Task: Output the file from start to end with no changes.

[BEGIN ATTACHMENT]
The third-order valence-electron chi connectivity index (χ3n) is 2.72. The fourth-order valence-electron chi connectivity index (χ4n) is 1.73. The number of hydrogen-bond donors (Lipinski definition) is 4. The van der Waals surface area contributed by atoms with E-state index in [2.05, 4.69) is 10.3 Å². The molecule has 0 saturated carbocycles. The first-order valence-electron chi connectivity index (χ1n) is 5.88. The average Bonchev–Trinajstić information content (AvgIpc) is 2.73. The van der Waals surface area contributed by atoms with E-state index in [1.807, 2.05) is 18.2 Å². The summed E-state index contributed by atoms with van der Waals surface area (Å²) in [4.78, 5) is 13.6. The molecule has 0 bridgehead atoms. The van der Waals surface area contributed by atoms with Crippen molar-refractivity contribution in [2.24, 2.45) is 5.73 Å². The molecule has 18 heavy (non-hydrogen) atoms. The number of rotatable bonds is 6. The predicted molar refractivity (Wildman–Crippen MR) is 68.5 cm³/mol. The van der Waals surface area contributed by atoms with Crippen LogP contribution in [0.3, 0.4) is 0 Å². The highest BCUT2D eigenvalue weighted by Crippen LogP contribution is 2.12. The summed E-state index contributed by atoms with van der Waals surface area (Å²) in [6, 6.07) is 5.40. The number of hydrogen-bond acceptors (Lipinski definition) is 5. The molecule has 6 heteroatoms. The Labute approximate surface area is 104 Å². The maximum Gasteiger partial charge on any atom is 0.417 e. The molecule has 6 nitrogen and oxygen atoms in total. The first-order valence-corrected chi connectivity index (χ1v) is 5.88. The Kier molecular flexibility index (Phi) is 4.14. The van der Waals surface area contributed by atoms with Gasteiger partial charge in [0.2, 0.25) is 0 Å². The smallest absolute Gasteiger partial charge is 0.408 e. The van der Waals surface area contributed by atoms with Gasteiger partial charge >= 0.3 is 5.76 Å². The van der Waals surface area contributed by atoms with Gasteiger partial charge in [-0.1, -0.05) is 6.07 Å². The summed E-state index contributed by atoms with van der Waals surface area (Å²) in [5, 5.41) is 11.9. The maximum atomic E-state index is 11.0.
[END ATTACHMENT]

The third-order valence-electron chi connectivity index (χ3n) is 2.72. The fourth-order valence-electron chi connectivity index (χ4n) is 1.73. The number of hydrogen-bond donors (Lipinski definition) is 4. The van der Waals surface area contributed by atoms with E-state index in [2.05, 4.69) is 10.3 Å². The molecule has 0 saturated carbocycles. The first-order valence-electron chi connectivity index (χ1n) is 5.88. The average Bonchev–Trinajstić information content (AvgIpc) is 2.73. The van der Waals surface area contributed by atoms with E-state index in [1.807, 2.05) is 18.2 Å². The summed E-state index contributed by atoms with van der Waals surface area (Å²) in [4.78, 5) is 13.6. The molecule has 0 bridgehead atoms. The van der Waals surface area contributed by atoms with Crippen molar-refractivity contribution in [2.24, 2.45) is 5.73 Å². The molecule has 18 heavy (non-hydrogen) atoms. The number of rotatable bonds is 6. The predicted molar refractivity (Wildman–Crippen MR) is 68.5 cm³/mol. The van der Waals surface area contributed by atoms with Crippen LogP contribution in [0.3, 0.4) is 0 Å². The highest BCUT2D eigenvalue weighted by Crippen LogP contribution is 2.12. The summed E-state index contributed by atoms with van der Waals surface area (Å²) in [6, 6.07) is 5.40. The number of hydrogen-bond acceptors (Lipinski definition) is 5. The molecule has 6 heteroatoms. The Labute approximate surface area is 104 Å². The maximum Gasteiger partial charge on any atom is 0.417 e. The molecule has 6 nitrogen and oxygen atoms in total. The first-order valence-corrected chi connectivity index (χ1v) is 5.88. The Kier molecular flexibility index (Phi) is 4.14. The van der Waals surface area contributed by atoms with Gasteiger partial charge in [0.2, 0.25) is 0 Å². The smallest absolute Gasteiger partial charge is 0.408 e. The van der Waals surface area contributed by atoms with Gasteiger partial charge >= 0.3 is 5.76 Å². The van der Waals surface area contributed by atoms with Gasteiger partial charge in [-0.1, -0.05) is 6.07 Å². The summed E-state index contributed by atoms with van der Waals surface area (Å²) in [5, 5.41) is 11.9. The maximum atomic E-state index is 11.0.